Following the announcement that über-method man Daniel Day-Lewis is hanging up his acting spurs – his last film will be Paul Thomas Anderson’s Phantom Thread – thoughts inevitably turn to which roles this celebrated screen actor will be most remembered for. You could make the case for his Oscar-winning turn as disabled artist Christy Brown in My Left Foot, or as ego-the-size-of-Texas oilman Daniel Plainview in There Will Be Blood.
Then there’s his turn as Czech doctor Tomas in The Unbearable Lightness of Being, which prompted Pauline Kael’s memorable description of Day-Lewis in the New Yorker as a “muscular toothpick”. Personally, I will always love his all-action portrayal of frontiersman Hawkeye in Michael Mann’s The Last of The Mohicans.
The film opens on three Mohawk tribesmen charging through the forests of mid-18th century New York State. The man leading the way stands out not just for his speed but also his ethnicity – he’s unmistakably a white man in Native American dress. This is Hawkeye, adopted son of Mohawk leader Chingachgook. Everything about him reveals a man at one with his environment: his grace, his drive, his single-minded intent. An off-camera war between the British and the French for control of the American colonies is raging, but Hawkeye and his companions’ focus is unwavering.
Life and death are being decided elsewhere, but this is no different. The Mohicans are hunting elk and their livelihood is at stake. Naturally, it’s our hero Hawkeye’s job to make the kill. And with at least a minute to reload a flintlock rifle, it really is a one-shot kind of deal. The camerawork by Dante Spinotti (who also worked with Mann on Heat and The Insider) is stunning, and captures the moment of aiming-to-shoot in three different frame sizes: first a long shot taking in the whole of Day-Lewis’ physicality as Hawkeye raises his enormous rifle with calculated precision; then closer on him from the waist up; then tighter still, just his face and the gun. Rack focus to the muzzle as it fires. And in the moment of death, as the animal drops to the ground, the music cuts out.
It’s no accident that Day-Lewis looks so at home with a weapon in the wilderness. We’ve all heard the stories of his commitment to preparing for roles. With The Last of the Mohicans, this involved learning to survive in a forest: trapping and skinning animals, making fires, firing guns on the run. On a Blu-ray extra Day-Lewis explains, “There’s no wasted experience if in the discovery of it, you’re becoming at ease with it.” It’s not simply about learning to load and fire a gun in the wilderness, it has to be convincing, it has to look like he’s done it a thousand times before. When Hawkeye shoots that elk, we feel the character’s experience and expertise. He’s done this before, and he’ll do it again.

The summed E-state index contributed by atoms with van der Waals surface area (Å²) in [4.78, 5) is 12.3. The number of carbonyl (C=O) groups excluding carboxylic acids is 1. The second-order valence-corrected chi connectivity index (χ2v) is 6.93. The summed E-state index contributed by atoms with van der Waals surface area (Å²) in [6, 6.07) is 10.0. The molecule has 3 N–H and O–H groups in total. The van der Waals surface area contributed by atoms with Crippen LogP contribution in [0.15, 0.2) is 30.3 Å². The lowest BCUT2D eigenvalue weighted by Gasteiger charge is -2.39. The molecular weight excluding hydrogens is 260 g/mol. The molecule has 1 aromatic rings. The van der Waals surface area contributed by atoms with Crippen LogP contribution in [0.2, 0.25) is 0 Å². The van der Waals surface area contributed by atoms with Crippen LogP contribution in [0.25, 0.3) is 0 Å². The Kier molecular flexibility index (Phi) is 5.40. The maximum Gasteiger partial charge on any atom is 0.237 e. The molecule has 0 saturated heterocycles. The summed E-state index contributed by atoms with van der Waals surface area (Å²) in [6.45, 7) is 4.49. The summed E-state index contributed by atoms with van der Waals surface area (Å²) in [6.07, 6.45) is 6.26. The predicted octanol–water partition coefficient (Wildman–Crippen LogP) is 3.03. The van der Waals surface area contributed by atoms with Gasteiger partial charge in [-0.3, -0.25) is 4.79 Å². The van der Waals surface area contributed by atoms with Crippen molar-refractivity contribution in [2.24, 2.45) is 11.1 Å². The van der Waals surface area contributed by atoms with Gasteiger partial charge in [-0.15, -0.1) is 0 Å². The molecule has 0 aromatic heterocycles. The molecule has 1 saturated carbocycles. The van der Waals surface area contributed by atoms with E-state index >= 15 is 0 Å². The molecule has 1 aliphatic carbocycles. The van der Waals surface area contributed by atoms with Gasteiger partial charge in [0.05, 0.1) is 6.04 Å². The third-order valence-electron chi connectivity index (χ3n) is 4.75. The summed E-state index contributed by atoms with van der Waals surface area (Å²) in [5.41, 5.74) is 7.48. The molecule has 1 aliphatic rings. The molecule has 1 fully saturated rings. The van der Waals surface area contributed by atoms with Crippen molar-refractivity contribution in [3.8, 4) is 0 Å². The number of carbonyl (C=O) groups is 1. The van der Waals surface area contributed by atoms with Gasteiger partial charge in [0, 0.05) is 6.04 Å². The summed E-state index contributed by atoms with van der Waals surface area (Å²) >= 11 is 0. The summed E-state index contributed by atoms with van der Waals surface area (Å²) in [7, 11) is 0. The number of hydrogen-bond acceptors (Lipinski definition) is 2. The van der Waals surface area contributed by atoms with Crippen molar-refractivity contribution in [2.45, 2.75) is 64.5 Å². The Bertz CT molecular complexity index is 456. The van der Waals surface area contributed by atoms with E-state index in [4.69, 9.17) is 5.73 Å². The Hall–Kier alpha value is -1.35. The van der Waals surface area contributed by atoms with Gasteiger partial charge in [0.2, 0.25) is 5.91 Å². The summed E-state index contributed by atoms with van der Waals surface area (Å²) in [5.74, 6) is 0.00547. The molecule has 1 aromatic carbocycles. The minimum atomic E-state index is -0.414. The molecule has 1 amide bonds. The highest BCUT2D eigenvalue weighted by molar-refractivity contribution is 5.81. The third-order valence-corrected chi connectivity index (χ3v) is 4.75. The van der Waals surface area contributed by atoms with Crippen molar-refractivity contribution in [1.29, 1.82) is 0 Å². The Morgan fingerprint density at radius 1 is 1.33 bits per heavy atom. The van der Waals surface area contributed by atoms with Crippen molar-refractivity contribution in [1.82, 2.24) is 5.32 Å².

Such dedication to immersing himself in each role invariably leads to great performances, but there is a downside to this approach: what to do when filming is over. Day-Lewis has spoken of this comedown period as one of “bereavement”, a situation in which “no part of you wishes to leave that character behind.” This helps to explain the frequently lengthy breaks between projects and his current wish to call it a day. Of course, it’s not the first time he has appeared to walk away from acting.
Day-Lewis famously took ‘semi-retirement’ in the late ’90s, at one point training as a cobbler in Florence. Was he secretly prepping for a role? Apparently, he just really likes shoes. Day-Lewis returned to acting for Martin Scorsese’s Gangs of New York, but there’s something fascinating, almost romantic, about an actor willing learn new skills, a new craft, for their own sake rather than for a specific part.
The word now is that Day-Lewis plans to throw himself into dressmaking, having fallen in love with fashion design while researching Phantom Thread. But, as with shoemaking, one can’t help but wonder if this will prove to be just a lengthy hiatus. This is a man who loves to learn new things, often becoming new people in the process. Ultimately, an actor always needs an audience.
Published 15 Jul 2017
By Colin Biggs
Released 10 years ago, Paul Thomas Anderson’s 2007 masterpiece contains an anti-capitalist message that rings especially true today.
By Taylor Burns
Brian De Palma’s taut Watergate-era thriller highlights the difference between what a country believes itself to be, and what it actually is.